Categories: Missions

Trouble for the Phobos-Grunt Mission

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Russia’s unmanned Phobos-Grunt spacecraft may be in serious trouble, as it apparently has encountered problems with either computer software or the propulsion system, or perhaps both. There appears to be some confusion about what may have happened, with various sources reporting different things.

Russian Space Agency head Vladimir Popovkin was quoted by the Ria news agency, with a Google translation, “We’ve had a bad night, we could not detect long spacecraft, now found his position. It was found that the propulsion system failed. There was neither the first nor the second inclusion.”

Roughly, it appears that at first they lost telemetry with the spacecraft, but then were able to locate it and found that the first and second burns did not occur.

The spacecraft launched from the Baikonur Cosmodrome in Kazakhstan by a Zenit-2 booster rocket at 12:16 a.m. Moscow time on Wednesday and separated from the booster about 11 minutes later.

From various translated sources, it appears the probe is now in a parking orbit. What should have happened is that two and a half hours after launch, the first burn should have put the spacecraft into an higher orbit around Earth, and a second burn should have occurred 126 minutes later, which would have sent it the spacecraft to Mars. Neither occurred, and it is yet to be determined if the problem was with the flight computer or flight hardware.

According to Interfax, Russian officials has said if it is a computer problem, they have three days to resolve the software issue before the battery power on the spacecraft runs out. But if the problem is related to flight hardware, the mission will likely be lost.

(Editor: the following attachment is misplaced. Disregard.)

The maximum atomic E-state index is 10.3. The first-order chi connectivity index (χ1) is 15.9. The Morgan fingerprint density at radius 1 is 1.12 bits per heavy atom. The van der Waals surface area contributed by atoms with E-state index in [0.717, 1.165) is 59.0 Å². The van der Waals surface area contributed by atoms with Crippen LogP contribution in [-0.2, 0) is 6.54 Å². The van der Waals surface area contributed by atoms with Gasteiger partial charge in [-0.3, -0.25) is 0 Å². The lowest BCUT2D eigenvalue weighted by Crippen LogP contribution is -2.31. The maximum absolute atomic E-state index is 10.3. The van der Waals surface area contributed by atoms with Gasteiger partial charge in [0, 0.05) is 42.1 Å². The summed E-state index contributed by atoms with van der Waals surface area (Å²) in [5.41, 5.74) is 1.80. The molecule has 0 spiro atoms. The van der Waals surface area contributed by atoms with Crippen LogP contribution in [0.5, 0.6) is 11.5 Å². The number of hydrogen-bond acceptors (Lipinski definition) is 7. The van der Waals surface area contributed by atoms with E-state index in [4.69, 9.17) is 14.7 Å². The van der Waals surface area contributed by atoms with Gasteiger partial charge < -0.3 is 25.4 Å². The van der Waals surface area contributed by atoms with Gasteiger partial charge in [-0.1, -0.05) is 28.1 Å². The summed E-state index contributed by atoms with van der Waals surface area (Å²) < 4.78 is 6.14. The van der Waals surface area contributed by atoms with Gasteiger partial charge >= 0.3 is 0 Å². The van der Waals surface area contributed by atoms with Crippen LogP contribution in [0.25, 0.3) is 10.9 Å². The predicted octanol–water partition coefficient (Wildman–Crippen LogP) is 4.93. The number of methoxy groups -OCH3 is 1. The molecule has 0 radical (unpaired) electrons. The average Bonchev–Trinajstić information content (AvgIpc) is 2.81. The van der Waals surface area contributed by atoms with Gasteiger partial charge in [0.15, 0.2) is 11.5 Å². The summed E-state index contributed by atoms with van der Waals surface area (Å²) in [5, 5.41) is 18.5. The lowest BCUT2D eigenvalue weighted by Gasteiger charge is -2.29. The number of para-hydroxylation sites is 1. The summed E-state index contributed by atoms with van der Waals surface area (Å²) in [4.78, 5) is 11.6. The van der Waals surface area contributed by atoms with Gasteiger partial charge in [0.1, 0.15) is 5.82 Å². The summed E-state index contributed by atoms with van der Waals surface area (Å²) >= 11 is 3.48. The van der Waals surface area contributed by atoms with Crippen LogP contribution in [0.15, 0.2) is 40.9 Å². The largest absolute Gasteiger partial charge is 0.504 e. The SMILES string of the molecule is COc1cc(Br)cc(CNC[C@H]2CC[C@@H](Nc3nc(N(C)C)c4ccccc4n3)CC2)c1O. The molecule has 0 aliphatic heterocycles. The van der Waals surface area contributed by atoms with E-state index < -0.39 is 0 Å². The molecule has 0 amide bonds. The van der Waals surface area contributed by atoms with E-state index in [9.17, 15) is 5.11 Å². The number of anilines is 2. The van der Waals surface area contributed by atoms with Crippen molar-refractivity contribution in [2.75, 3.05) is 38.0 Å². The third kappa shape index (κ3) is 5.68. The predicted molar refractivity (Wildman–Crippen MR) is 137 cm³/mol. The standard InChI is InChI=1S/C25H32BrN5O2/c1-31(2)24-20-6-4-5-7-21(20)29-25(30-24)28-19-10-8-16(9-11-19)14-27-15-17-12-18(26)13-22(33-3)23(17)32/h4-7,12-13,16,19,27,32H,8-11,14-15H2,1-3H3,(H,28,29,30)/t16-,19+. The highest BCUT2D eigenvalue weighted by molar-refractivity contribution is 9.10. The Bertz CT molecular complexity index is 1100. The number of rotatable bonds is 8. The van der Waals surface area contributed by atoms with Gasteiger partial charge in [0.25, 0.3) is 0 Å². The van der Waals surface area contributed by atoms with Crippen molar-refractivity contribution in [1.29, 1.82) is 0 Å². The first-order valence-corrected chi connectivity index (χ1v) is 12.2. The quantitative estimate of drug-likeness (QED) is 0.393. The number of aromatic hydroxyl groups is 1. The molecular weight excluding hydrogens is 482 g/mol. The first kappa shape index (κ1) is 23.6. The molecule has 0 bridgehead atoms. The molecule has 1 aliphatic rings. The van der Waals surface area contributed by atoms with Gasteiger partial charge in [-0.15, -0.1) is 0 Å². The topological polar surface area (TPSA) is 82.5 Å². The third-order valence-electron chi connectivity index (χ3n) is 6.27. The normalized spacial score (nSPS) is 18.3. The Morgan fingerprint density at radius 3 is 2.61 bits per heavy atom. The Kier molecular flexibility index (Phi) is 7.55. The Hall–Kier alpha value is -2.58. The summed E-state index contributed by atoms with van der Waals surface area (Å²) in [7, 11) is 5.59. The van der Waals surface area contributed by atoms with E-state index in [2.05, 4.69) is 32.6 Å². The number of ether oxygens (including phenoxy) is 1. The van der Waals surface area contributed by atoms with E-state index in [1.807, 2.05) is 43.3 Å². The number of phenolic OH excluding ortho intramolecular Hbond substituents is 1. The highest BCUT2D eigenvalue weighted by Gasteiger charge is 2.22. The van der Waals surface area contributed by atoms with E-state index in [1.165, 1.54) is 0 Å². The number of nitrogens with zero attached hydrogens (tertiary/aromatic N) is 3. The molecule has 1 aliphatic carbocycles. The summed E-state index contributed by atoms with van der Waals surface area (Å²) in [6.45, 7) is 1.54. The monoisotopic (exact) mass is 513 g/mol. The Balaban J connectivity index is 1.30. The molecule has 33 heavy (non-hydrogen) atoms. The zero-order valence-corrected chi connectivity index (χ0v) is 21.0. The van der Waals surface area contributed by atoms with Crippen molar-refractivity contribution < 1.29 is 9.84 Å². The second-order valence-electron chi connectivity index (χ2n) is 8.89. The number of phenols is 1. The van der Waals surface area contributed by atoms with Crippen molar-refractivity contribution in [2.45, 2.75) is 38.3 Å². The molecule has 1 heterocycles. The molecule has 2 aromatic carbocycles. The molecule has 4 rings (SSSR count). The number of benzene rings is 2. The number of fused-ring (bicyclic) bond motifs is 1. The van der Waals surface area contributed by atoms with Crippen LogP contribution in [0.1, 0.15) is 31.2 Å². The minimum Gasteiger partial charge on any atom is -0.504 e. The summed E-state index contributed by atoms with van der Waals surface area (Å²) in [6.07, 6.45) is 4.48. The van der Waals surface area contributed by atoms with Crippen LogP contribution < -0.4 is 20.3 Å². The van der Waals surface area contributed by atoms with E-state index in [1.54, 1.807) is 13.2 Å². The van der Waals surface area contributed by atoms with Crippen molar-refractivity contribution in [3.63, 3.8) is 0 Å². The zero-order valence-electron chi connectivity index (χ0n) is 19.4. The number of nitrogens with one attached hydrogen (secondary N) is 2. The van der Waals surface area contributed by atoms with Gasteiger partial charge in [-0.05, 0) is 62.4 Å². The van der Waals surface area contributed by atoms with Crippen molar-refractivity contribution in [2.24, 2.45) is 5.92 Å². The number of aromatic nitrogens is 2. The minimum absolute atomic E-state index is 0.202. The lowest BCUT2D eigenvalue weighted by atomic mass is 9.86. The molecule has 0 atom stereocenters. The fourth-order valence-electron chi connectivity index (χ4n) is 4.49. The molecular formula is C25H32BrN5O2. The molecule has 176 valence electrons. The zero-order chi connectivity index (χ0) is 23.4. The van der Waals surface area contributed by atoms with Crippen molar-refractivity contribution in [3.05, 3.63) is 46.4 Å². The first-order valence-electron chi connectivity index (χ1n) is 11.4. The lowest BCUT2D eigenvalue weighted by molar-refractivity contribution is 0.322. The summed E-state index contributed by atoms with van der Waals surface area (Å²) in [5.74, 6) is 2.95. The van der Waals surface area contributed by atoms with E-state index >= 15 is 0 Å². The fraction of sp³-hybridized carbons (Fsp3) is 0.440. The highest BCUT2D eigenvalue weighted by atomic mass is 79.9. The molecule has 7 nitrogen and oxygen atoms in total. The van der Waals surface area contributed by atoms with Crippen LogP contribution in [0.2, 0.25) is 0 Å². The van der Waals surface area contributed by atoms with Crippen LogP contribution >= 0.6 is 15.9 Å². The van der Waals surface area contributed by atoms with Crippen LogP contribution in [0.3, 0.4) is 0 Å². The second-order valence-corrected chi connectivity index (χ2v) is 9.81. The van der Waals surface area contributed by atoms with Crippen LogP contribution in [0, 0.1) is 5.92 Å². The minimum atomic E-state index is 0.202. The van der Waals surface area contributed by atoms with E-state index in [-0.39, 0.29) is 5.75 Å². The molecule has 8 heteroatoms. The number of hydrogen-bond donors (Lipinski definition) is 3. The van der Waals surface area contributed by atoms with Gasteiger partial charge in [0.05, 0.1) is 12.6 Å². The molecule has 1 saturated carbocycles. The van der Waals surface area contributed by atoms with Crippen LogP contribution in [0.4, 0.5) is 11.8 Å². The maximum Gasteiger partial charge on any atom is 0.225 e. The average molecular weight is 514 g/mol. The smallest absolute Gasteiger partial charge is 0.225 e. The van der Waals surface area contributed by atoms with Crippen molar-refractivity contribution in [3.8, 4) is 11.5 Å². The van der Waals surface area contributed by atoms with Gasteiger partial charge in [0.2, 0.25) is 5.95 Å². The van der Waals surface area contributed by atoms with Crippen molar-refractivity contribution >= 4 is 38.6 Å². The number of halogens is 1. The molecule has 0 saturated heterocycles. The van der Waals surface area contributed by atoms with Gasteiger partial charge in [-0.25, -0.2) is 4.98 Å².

Another quote from Popovkin via Ria sounded hopeful: “It is possible that the spacecraft wasn’t able to reorient itself from Sun to stars, so the engines weren’t able to receive commands from sensors. No fuel tanks are lost, no fuel is dumped. We still have the whole spacecraft. Salvation may be possible.”

“During the day we will definitely inform all of the future situation,” Popovkin added.

We’ll provide more details as they become available.

Sources: Ria, Interfax, Hayka, NASASpaceflight.com

Nancy Atkinson

Nancy has been with Universe Today since 2004, and has published over 6,000 articles on space exploration, astronomy, science and technology. She is the author of two books: "Eight Years to the Moon: the History of the Apollo Missions," (2019) which shares the stories of 60 engineers and scientists who worked behind the scenes to make landing on the Moon possible; and "Incredible Stories from Space: A Behind-the-Scenes Look at the Missions Changing Our View of the Cosmos" (2016) tells the stories of those who work on NASA's robotic missions to explore the Solar System and beyond. Follow Nancy on Twitter at https://twitter.com/Nancy_A and and Instagram at and https://www.instagram.com/nancyatkinson_ut/

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